Signed First Edition
June 7, 2022 Publication Date
Lindsey Fitzharris, the award-winning author of The Butchering Art, presents the compelling, true story of a visionary surgeon who rebuilt the faces of the First World War’s injured heroes, and in the process ushered in the modern era of plastic surgery.
From the moment that the first machine gun rang out over the Western Front, one thing was clear: mankind’s military technology had wildly surpassed its medical capabilities. Shells and mortar bombs flung men around the battlefield like rag dolls. Ammunition containing magnesium fuses ignited when lodged in flesh. Bodies were battered, gouged, hacked, and gassed. The war claimed millions of lives and left millions more wounded and disfigured. In the midst of this brutality, however, there were also those who strove to alleviate the human suffering. The Facemaker tells the extraordinary story of one such individual: the pioneering plastic surgeon Harold Gillies, who dedicated himself to restoring the burned and broken faces of the injured soldiers under his care.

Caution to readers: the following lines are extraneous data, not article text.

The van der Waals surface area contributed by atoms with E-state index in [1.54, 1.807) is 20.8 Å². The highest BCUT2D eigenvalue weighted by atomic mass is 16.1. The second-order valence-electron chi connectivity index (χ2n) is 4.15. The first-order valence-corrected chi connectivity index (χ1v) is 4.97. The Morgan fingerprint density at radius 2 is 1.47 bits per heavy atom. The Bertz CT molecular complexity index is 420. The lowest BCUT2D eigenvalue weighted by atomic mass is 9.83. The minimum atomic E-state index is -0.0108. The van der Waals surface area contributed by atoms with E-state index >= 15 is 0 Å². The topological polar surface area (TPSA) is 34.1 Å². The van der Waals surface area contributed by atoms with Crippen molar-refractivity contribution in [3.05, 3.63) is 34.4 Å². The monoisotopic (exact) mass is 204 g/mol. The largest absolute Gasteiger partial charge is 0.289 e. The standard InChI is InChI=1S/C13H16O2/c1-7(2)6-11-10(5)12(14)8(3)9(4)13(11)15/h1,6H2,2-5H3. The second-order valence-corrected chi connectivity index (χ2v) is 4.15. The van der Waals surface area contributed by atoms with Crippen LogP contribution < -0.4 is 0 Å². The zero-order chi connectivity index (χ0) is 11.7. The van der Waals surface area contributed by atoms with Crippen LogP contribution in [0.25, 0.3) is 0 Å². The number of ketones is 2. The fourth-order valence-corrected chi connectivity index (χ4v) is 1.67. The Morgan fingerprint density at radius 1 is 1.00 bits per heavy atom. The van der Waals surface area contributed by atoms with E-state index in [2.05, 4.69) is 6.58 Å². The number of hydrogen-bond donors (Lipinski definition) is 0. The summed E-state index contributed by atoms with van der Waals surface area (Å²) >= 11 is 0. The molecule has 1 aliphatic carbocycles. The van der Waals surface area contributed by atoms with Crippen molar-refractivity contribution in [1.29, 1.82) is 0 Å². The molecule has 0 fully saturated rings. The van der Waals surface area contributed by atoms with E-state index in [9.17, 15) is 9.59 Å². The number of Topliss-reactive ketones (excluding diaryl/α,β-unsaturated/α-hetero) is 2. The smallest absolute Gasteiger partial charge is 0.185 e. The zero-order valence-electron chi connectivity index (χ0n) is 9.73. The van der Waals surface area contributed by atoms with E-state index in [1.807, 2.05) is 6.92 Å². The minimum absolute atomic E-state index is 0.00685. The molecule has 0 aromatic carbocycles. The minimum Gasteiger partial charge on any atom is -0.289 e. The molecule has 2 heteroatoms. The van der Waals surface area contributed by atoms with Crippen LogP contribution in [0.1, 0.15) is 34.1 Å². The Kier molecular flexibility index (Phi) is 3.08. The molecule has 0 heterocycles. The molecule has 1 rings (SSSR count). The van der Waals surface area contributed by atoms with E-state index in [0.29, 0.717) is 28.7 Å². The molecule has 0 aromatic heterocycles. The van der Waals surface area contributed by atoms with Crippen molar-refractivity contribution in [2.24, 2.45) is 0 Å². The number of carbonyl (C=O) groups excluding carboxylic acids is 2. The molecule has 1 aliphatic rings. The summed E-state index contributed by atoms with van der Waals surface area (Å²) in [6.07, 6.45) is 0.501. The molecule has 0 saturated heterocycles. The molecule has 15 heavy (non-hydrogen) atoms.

Gillies, a Cambridge-educated New Zealander, became interested in the nascent field of plastic surgery after encountering the human wreckage on the front. Returning to Britain, he established one of the world’s first hospitals dedicated entirely to facial reconstruction. There, Gillies assembled a unique group of practitioners whose task was to restore what had been torn apart, to recreate what had been destroyed. At a time when losing a limb made a soldier a hero, but losing a face made him a monster to a society that was largely intolerant of facial differences, Gillies restored not just the faces of the wounded but also their spirits.
The Facemaker places Gillies’s ingenious surgical innovations alongside the dramatic stories of soldiers whose lives were wrecked and repaired. It also relates the work of the many doctors, nurses, artists, and orderlies who staffed Gillies’s hospital and boldly attempted to balance their obligations to the army, their patients, and science. The result is a vividly absorbing account of how medicine can be an art, and of what courage and imagination can accomplish in the presence of relentless horror.